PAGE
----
Thanks, Rick. I will try to answer that.
From the perspective of what the pork industry needs, I think we have to take a serious look at our industry from the point of view that not all sectors are hurting.
We have an integrated sector that's doing very, very well. It's the independent producer that is based on the Chicago price or the U.S. price that is driven.
I think we as an industry truly recognize the value of AgriStability and we'd like to be there, but we need some changes within the program to make it more responsive and to give us a better idea of how it will support us. Rick already talked to you about ASF. If we actually had a crisis with African swine fever, we have no clue on how that would support the industry.
For the short term, I think what we need to do is to loosen the rules around AgriStability and turn it into maybe, as much as everybody hates the term, an “ad hoc” program. At the end of the day, there need to be safeguards in AgriStability to make sure that producers who need the money get the money and that producers who don't will end up having to pay it back or not receive it to start with.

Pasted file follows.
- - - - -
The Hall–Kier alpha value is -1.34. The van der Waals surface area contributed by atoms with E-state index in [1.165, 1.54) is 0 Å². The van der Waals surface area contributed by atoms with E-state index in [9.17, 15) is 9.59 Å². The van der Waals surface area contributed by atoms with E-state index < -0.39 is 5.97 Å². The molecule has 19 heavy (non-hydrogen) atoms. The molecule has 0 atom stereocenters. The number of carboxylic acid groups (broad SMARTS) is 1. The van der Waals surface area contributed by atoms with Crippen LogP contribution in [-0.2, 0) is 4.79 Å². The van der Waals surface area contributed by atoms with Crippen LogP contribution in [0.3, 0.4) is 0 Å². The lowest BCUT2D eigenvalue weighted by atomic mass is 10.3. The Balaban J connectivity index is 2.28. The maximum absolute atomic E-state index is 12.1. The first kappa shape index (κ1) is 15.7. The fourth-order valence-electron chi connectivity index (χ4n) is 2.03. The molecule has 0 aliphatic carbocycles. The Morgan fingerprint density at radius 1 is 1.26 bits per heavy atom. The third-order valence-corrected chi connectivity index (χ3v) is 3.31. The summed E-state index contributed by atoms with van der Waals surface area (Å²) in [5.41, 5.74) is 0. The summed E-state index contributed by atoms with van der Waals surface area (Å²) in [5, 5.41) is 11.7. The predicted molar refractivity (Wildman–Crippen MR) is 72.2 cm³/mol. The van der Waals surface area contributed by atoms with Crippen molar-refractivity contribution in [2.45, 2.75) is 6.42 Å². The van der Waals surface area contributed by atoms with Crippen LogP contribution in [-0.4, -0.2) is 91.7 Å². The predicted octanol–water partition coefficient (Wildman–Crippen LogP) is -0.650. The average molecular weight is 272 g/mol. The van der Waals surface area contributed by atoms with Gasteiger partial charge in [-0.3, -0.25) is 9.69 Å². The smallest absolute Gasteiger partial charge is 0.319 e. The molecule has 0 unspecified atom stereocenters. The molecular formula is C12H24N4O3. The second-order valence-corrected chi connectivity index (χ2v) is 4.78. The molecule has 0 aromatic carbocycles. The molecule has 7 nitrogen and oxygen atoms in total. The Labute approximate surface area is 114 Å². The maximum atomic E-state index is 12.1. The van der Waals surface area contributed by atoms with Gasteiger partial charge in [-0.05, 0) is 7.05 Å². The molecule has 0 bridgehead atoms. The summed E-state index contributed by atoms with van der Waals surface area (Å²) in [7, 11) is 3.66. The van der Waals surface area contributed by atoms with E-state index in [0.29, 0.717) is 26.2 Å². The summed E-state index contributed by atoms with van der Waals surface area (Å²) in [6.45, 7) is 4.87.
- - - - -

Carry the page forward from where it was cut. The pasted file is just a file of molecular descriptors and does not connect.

The program is very cumbersome to try to use to make an interim claim. At this point, I know the rules have changed to 75%. I've talked to some producers and they have spent valuable time with their accountants even to put in an interim claim and they have no clue as to how they're going to handle it.
The 70% on 70% is a real detriment, because when your farm actually gets to the point of triggering that, you're pretty much on life support and you have no time to wait.
That's exactly where we have found ourselves with all the market disruptions we've had in the last year, and now COVID-19 is the final straw.